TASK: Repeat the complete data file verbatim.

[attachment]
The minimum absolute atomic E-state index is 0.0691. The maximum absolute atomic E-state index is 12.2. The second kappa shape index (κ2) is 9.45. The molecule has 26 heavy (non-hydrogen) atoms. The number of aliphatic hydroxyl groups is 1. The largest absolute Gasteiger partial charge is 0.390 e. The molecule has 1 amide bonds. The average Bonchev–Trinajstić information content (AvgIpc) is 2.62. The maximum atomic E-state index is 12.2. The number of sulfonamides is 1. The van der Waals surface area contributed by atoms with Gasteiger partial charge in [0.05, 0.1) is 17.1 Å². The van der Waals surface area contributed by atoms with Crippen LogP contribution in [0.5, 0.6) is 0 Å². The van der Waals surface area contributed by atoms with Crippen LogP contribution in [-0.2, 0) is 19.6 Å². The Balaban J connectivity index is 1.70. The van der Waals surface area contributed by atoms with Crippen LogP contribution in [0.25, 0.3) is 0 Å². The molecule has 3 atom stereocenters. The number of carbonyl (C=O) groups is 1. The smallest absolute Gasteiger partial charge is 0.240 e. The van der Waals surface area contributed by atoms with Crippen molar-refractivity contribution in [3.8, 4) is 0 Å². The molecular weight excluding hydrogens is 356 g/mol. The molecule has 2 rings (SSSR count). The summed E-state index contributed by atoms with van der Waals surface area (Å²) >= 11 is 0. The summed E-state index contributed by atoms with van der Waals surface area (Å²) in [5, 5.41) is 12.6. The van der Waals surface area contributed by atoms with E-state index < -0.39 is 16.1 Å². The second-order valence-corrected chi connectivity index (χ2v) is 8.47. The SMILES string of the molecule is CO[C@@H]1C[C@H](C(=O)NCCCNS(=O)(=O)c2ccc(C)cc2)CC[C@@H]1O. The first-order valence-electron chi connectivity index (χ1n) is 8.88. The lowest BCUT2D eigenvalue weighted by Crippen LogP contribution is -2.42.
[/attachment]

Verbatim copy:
The minimum absolute atomic E-state index is 0.0691. The maximum absolute atomic E-state index is 12.2. The second kappa shape index (κ2) is 9.45. The molecule has 26 heavy (non-hydrogen) atoms. The number of aliphatic hydroxyl groups is 1. The largest absolute Gasteiger partial charge is 0.390 e. The molecule has 1 amide bonds. The average Bonchev–Trinajstić information content (AvgIpc) is 2.62. The maximum atomic E-state index is 12.2. The number of sulfonamides is 1. The van der Waals surface area contributed by atoms with Gasteiger partial charge in [0.05, 0.1) is 17.1 Å². The van der Waals surface area contributed by atoms with Crippen LogP contribution in [0.5, 0.6) is 0 Å². The van der Waals surface area contributed by atoms with Crippen LogP contribution in [-0.2, 0) is 19.6 Å². The Balaban J connectivity index is 1.70. The van der Waals surface area contributed by atoms with Crippen LogP contribution in [0.25, 0.3) is 0 Å². The molecule has 3 atom stereocenters. The number of carbonyl (C=O) groups is 1. The smallest absolute Gasteiger partial charge is 0.240 e. The van der Waals surface area contributed by atoms with Crippen molar-refractivity contribution in [3.8, 4) is 0 Å². The molecular weight excluding hydrogens is 356 g/mol. The molecule has 2 rings (SSSR count). The summed E-state index contributed by atoms with van der Waals surface area (Å²) >= 11 is 0. The summed E-state index contributed by atoms with van der Waals surface area (Å²) in [5, 5.41) is 12.6. The van der Waals surface area contributed by atoms with E-state index < -0.39 is 16.1 Å². The second-order valence-corrected chi connectivity index (χ2v) is 8.47. The SMILES string of the molecule is CO[C@@H]1C[C@H](C(=O)NCCCNS(=O)(=O)c2ccc(C)cc2)CC[C@@H]1O. The first-order valence-electron chi connectivity index (χ1n) is 8.88. The lowest BCUT2D eigenvalue weighted by Crippen LogP contribution is -2.42.